A further appeal by the British government has now been lost, and the Court of Appeal has issued a judgment authorising release of the originally redacted information and criticising the behaviour of the British government. The ruling is a sharp slap in the face of British foreign secretary, David Miliband. According to the Guardian:
The judges – Sir Igor Judge, the lord chief justice; Lord Neuberger, the master of the rolls; and Sir Anthony May, president of the Queen's Bench – shattered the convention that the courts should not question claims by the executive relating to national security.
In damning references to claims made by Miliband and his lawyers, and stressing the importance of the media in supporting the principle of open justice, they said the case raised issues of "fundamental importance", of "democratic accountability and ultimately the rule of law itself".
Publication of the material Miliband wanted to suppress was "compelling", Judge said, since they concerned the involvement of wrongdoing by agents of the state in the "abhorrent practice of torture". The material helped to "vindicate Mr Mohamed's assertion that UK authorities had been involved in and facilitated the ill- treatment and torture to which he was subjected while under the control of USA authorities".So after all that, here is the section of the originally redacted judgment that the British government fought so hard to suppress:
It was reported that a new series of interviews was conducted by the United States authorities prior to 17 May 2002 as part of a new strategy designed by an expert interviewer.
v) It was reported that at some stage during that further interview process by the United States authorities, BM had been intentionally subjected to continuous sleep deprivation. The effects of the sleep deprivation were carefully observed.
vi) It was reported that combined with the sleep deprivation, threats and inducements were made to him. His fears of being removed from United States custody and "disappearing" were played upon.It's not pretty, and it reveals a clear pattern of deliberate torture. Mr Mohamed has also alleged that he was subjected to vicious physical punishment, including having his genitals sliced, and being viciously beaten.
vii) It was reported that the stress brought about by these deliberate tactics was increased by him being shackled in his interviews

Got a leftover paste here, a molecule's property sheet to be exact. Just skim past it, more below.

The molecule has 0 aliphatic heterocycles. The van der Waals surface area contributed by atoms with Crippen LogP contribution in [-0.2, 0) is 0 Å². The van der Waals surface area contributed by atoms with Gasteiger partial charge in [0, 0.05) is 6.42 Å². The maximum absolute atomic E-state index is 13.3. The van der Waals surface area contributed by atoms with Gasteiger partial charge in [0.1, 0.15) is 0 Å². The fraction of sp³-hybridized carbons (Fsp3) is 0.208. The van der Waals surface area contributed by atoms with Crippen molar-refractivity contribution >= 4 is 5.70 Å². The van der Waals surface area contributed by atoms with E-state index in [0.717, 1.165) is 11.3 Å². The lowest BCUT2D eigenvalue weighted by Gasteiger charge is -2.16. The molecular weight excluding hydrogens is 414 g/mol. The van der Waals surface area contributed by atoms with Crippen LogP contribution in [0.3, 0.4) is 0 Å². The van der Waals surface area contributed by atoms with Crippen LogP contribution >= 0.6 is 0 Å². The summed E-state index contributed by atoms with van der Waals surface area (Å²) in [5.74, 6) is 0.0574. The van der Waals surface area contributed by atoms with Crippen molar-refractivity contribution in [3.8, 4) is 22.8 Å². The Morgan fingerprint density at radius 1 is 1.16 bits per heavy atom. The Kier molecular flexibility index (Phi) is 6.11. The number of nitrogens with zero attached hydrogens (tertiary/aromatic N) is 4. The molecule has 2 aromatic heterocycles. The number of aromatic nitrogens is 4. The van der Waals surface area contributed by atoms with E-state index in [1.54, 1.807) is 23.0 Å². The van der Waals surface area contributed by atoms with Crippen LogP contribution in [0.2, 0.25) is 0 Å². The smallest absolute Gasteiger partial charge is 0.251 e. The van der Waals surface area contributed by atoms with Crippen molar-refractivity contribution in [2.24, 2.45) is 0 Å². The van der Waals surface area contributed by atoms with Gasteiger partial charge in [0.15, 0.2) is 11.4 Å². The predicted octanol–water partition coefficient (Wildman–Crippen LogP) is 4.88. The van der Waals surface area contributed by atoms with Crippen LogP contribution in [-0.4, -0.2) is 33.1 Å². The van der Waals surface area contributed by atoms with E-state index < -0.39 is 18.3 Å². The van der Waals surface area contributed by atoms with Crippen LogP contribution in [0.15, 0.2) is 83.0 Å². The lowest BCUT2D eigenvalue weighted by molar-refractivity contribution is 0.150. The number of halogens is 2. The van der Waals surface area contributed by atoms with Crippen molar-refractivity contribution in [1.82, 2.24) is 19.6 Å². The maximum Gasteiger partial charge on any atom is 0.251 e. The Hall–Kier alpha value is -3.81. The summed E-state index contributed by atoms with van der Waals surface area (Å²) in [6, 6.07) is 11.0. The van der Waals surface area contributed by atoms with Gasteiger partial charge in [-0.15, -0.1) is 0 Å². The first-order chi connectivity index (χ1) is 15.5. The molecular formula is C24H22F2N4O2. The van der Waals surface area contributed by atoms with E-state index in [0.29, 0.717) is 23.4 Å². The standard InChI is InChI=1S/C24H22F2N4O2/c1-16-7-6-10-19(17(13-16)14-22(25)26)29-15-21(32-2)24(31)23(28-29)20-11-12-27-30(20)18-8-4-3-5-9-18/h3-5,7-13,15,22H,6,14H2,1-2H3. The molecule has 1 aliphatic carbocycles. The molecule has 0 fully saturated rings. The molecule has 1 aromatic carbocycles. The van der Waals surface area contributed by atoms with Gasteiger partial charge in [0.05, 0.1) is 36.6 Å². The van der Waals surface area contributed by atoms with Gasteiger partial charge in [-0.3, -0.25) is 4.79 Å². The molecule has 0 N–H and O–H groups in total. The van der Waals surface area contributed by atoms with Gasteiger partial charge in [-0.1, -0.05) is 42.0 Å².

viii) It was clear not only from the reports of the content of the interviews but also from the report that he was being kept under self-harm observation, that the interviews were having a marked effect upon him and causing him significant mental stress and suffering.
ix) We regret to have to conclude that the reports provide to the SyS [security services] made clear to anyone reading them that BM was being subjected to the treatment that we have described and the effect upon him of that intentional treatment.
x) The treatment reported, if had been administered on behalf of the United Kingdom, would clearly have been in breach of the undertakings given by the United Kingdom in 1972. Although it is not necessary for us to categorise the treatment reported, it could readily be contended to be at the very least cruel, inhuman and degrading treatment by the United States authorities.
It gets worse. According to the Guardian, the text of the Court of Appeal judgment was watered down to delete damning references to MI5's culture of suppressing evidence, after the Court was leaned on by the government's lawyers. The Guardian has published a letter from the government's lawyers to the Court requesting the deletion of some of this damning material. The letter itself reveals what some of that information is.
All of this suggests the British intelligence services think they are a law unto themselves, that they have the right to act outside the law, and that they should not be held accountable for anything they do. But everyone who doesn't believe the TV show Spooks is actually a documentary should be concerned by such rampant abuse of power.